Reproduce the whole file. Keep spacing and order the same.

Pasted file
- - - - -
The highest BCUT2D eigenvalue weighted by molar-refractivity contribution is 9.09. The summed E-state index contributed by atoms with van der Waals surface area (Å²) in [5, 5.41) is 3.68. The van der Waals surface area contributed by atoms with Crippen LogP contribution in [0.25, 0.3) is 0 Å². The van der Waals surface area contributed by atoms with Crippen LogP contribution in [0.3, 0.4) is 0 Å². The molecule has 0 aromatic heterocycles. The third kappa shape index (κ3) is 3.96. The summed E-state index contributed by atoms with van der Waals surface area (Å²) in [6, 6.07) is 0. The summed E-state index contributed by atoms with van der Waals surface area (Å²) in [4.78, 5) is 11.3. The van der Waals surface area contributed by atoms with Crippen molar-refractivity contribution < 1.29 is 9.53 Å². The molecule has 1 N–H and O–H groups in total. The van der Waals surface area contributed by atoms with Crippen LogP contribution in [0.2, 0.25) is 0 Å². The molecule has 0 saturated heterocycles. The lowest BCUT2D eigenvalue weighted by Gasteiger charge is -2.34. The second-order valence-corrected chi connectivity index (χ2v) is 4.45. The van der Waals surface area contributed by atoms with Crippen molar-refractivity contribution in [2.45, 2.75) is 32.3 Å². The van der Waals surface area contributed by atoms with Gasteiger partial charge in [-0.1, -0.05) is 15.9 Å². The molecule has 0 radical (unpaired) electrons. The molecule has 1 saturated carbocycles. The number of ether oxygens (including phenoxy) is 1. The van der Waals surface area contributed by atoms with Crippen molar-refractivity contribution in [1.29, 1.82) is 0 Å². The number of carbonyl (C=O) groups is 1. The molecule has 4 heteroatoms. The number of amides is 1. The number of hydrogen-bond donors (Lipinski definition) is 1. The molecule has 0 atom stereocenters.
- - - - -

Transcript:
The highest BCUT2D eigenvalue weighted by molar-refractivity contribution is 9.09. The summed E-state index contributed by atoms with van der Waals surface area (Å²) in [5, 5.41) is 3.68. The van der Waals surface area contributed by atoms with Crippen LogP contribution in [0.25, 0.3) is 0 Å². The van der Waals surface area contributed by atoms with Crippen LogP contribution in [0.3, 0.4) is 0 Å². The molecule has 0 aromatic heterocycles. The third kappa shape index (κ3) is 3.96. The summed E-state index contributed by atoms with van der Waals surface area (Å²) in [6, 6.07) is 0. The summed E-state index contributed by atoms with van der Waals surface area (Å²) in [4.78, 5) is 11.3. The van der Waals surface area contributed by atoms with Crippen molar-refractivity contribution < 1.29 is 9.53 Å². The molecule has 1 N–H and O–H groups in total. The van der Waals surface area contributed by atoms with Crippen LogP contribution in [0.2, 0.25) is 0 Å². The molecule has 0 saturated heterocycles. The lowest BCUT2D eigenvalue weighted by Gasteiger charge is -2.34. The second-order valence-corrected chi connectivity index (χ2v) is 4.45. The van der Waals surface area contributed by atoms with Crippen molar-refractivity contribution in [2.45, 2.75) is 32.3 Å². The van der Waals surface area contributed by atoms with Gasteiger partial charge in [-0.1, -0.05) is 15.9 Å². The molecule has 0 radical (unpaired) electrons. The molecule has 1 saturated carbocycles. The number of ether oxygens (including phenoxy) is 1. The van der Waals surface area contributed by atoms with Crippen molar-refractivity contribution in [1.29, 1.82) is 0 Å². The number of carbonyl (C=O) groups is 1. The molecule has 4 heteroatoms. The number of amides is 1. The number of hydrogen-bond donors (Lipinski definition) is 1. The molecule has 0 atom stereocenters.